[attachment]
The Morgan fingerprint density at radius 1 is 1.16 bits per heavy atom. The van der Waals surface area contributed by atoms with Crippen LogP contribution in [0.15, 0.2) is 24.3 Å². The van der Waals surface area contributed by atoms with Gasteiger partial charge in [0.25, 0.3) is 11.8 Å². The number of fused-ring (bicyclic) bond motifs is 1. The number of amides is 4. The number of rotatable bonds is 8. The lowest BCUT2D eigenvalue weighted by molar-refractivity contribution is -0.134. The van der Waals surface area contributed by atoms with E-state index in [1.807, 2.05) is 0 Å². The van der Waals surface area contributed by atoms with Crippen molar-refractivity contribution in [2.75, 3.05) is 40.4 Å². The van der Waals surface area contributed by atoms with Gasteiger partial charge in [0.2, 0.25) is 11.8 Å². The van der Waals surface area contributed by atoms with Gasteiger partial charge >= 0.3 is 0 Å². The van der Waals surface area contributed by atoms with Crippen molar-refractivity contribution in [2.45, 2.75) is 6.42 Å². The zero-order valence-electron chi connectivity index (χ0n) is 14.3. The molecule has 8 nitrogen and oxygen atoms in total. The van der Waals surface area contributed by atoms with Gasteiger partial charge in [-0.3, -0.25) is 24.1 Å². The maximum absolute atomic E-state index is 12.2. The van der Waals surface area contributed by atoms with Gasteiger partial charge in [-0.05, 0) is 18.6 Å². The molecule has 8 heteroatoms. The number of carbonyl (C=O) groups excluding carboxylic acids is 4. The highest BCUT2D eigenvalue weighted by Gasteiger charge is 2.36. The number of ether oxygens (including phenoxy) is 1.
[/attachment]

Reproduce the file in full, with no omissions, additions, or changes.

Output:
The Morgan fingerprint density at radius 1 is 1.16 bits per heavy atom. The van der Waals surface area contributed by atoms with Crippen LogP contribution in [0.15, 0.2) is 24.3 Å². The van der Waals surface area contributed by atoms with Gasteiger partial charge in [0.25, 0.3) is 11.8 Å². The number of fused-ring (bicyclic) bond motifs is 1. The number of amides is 4. The number of rotatable bonds is 8. The lowest BCUT2D eigenvalue weighted by molar-refractivity contribution is -0.134. The van der Waals surface area contributed by atoms with E-state index in [1.807, 2.05) is 0 Å². The van der Waals surface area contributed by atoms with Crippen molar-refractivity contribution in [2.75, 3.05) is 40.4 Å². The van der Waals surface area contributed by atoms with Gasteiger partial charge in [0.2, 0.25) is 11.8 Å². The van der Waals surface area contributed by atoms with Gasteiger partial charge >= 0.3 is 0 Å². The van der Waals surface area contributed by atoms with Crippen molar-refractivity contribution in [2.45, 2.75) is 6.42 Å². The zero-order valence-electron chi connectivity index (χ0n) is 14.3. The molecule has 8 nitrogen and oxygen atoms in total. The van der Waals surface area contributed by atoms with Gasteiger partial charge in [-0.3, -0.25) is 24.1 Å². The maximum absolute atomic E-state index is 12.2. The van der Waals surface area contributed by atoms with Gasteiger partial charge in [-0.05, 0) is 18.6 Å². The molecule has 8 heteroatoms. The number of carbonyl (C=O) groups excluding carboxylic acids is 4. The highest BCUT2D eigenvalue weighted by Gasteiger charge is 2.36. The number of ether oxygens (including phenoxy) is 1.